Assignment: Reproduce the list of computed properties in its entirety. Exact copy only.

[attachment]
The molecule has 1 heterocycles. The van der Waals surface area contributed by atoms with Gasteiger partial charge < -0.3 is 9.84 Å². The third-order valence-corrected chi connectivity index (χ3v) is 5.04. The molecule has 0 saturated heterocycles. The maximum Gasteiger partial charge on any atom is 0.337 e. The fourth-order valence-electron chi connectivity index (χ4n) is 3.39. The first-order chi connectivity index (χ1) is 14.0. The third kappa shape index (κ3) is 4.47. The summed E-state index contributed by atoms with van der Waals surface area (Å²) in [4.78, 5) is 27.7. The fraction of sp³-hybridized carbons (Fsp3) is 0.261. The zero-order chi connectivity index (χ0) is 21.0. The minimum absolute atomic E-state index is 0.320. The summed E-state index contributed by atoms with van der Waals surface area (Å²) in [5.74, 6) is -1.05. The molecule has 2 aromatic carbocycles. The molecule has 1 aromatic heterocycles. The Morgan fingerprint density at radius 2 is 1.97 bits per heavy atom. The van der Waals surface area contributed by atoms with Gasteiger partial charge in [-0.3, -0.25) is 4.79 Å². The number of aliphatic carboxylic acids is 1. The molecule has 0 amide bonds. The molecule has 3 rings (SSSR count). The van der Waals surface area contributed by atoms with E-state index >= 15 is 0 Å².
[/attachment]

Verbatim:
The molecule has 1 heterocycles. The van der Waals surface area contributed by atoms with Gasteiger partial charge < -0.3 is 9.84 Å². The third-order valence-corrected chi connectivity index (χ3v) is 5.04. The molecule has 0 saturated heterocycles. The maximum Gasteiger partial charge on any atom is 0.337 e. The fourth-order valence-electron chi connectivity index (χ4n) is 3.39. The first-order chi connectivity index (χ1) is 14.0. The third kappa shape index (κ3) is 4.47. The summed E-state index contributed by atoms with van der Waals surface area (Å²) in [4.78, 5) is 27.7. The fraction of sp³-hybridized carbons (Fsp3) is 0.261. The zero-order chi connectivity index (χ0) is 21.0. The minimum absolute atomic E-state index is 0.320. The summed E-state index contributed by atoms with van der Waals surface area (Å²) in [5.74, 6) is -1.05. The molecule has 2 aromatic carbocycles. The molecule has 1 aromatic heterocycles. The Morgan fingerprint density at radius 2 is 1.97 bits per heavy atom. The van der Waals surface area contributed by atoms with Gasteiger partial charge in [-0.3, -0.25) is 4.79 Å². The number of aliphatic carboxylic acids is 1. The molecule has 0 amide bonds. The molecule has 3 rings (SSSR count). The van der Waals surface area contributed by atoms with E-state index >= 15 is 0 Å².